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Acquisition and Competition Strategy Options for the DD(X): The U.S. Navy's 21st Century Destroyer

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In 1994, the U.S. Navy initiated a program to transform Americas surface combatant fleet by developing a new family of ships intended to project power more rapidly, wage war more effectively, and operate less expensively, compared with vessels currently in the fleet. The centerpiece of this new family of ships is a destroyer, currently designated DDX. After several years of study of alternative system concepts, design proposals for the DDX were solicited from two industry teams. In April 2002, one of those teams, led by Northrop Grumman Ship Systems NGSS, was selected winner of the competition and awarded a 2.9 billion contract to manage a 3-year risk-reduction phase and to act as the lead design agent for the program. The Navy also specified that the shipyard member of the other industry team, Bath Iron Works BIW, should participate in ship design and production activities. Detail design of the lead ships is now scheduled to start in 2006, with fabrication commencing in 2007. Acquisition and contracting decisions that the Navy makes during that next phase of the program will have important implications not only for the U.S. industrial base involved in manufacturing and equipping surface combatants, but also for options available in subsequent phases of the DDX acquisition. In 2003, the Navy asked the RAND Corporation to evaluate the advantages and disadvantages of different acquisition and contracting strategies that defense officials could employ on the DDX program to achieve three objectives make the best use of competition throughout the detail design and production phases maintain a strong industrial base capable of building surface combatants and achieve program cost, schedule, and performance objectives. RAND conducted and documented this research before U.S. defense officials significantly changed the program in 2005. Thus, this study is a snapshot of the program as it existed in 2003 and 2004, before those changes were put in place.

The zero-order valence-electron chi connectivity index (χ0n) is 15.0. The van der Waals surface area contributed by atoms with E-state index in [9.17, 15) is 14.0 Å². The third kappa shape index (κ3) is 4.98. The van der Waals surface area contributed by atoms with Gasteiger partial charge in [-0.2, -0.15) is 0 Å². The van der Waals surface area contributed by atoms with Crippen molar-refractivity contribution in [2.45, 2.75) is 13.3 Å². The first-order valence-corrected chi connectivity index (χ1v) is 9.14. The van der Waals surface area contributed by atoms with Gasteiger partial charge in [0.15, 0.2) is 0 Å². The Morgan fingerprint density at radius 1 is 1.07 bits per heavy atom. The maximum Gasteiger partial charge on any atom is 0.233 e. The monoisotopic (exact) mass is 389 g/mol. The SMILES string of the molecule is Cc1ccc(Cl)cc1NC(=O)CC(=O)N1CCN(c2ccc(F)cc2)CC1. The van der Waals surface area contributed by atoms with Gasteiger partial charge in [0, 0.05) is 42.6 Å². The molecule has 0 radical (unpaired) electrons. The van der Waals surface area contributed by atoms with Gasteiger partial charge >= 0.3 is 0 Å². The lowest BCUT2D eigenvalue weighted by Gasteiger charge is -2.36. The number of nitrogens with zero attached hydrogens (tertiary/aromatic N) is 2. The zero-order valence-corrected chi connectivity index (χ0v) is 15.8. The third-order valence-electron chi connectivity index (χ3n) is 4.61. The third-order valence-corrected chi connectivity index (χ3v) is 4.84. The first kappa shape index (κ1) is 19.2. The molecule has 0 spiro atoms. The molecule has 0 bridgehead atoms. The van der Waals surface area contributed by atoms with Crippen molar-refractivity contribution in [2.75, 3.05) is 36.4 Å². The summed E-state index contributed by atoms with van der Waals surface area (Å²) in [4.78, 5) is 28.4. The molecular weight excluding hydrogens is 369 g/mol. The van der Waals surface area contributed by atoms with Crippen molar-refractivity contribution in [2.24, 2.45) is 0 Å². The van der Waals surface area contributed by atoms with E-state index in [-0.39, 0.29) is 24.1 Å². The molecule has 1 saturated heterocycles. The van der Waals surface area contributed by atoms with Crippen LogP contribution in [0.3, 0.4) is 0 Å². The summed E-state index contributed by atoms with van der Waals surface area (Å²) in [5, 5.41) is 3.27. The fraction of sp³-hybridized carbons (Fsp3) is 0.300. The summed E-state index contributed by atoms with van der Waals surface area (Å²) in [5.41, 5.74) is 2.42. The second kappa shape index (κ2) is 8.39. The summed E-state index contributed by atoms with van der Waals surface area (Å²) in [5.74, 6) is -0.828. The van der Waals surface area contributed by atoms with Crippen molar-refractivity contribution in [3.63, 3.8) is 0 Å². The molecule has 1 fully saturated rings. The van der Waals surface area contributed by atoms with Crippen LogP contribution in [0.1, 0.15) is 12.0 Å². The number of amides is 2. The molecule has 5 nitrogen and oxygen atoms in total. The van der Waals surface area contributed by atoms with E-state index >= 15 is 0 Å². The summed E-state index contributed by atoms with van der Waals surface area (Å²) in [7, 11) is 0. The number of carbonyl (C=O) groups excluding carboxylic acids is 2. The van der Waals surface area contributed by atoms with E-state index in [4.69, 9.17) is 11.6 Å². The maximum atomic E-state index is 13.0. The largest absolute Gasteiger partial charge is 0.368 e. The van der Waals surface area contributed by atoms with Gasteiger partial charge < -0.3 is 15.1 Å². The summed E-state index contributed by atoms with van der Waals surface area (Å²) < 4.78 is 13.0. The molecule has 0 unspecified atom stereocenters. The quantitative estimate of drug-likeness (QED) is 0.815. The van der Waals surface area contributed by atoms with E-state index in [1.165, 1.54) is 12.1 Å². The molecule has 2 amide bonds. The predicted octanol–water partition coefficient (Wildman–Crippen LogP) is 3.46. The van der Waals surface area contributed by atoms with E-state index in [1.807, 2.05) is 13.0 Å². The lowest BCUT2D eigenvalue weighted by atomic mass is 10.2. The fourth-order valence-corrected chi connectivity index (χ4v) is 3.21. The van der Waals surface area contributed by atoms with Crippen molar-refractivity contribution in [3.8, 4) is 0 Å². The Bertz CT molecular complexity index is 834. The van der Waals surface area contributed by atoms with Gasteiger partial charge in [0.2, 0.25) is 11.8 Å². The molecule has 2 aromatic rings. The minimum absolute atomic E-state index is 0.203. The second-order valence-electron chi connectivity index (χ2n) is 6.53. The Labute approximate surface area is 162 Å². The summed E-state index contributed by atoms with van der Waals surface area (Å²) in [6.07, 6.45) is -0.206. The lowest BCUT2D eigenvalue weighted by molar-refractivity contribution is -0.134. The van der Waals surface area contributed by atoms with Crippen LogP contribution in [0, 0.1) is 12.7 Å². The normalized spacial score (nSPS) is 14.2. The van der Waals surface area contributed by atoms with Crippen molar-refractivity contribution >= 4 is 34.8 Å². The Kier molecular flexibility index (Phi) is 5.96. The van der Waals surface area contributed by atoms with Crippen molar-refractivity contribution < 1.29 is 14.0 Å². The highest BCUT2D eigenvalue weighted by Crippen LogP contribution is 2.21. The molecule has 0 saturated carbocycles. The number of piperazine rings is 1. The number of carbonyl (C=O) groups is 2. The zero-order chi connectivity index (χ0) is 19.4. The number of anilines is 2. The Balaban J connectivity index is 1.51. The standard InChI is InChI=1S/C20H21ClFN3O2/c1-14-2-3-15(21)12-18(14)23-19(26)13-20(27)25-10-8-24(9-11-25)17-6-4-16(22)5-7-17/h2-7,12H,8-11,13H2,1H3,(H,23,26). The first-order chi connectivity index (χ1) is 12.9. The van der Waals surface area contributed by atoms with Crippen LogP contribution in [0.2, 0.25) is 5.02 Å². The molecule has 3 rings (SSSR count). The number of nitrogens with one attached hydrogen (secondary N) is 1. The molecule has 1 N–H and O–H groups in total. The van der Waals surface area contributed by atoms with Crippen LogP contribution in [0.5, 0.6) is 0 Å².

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  • Administration and Management
  • Economics and Cost Analysis
  • Marine Engineering
  • Logistics, Military Facilities and Supplies

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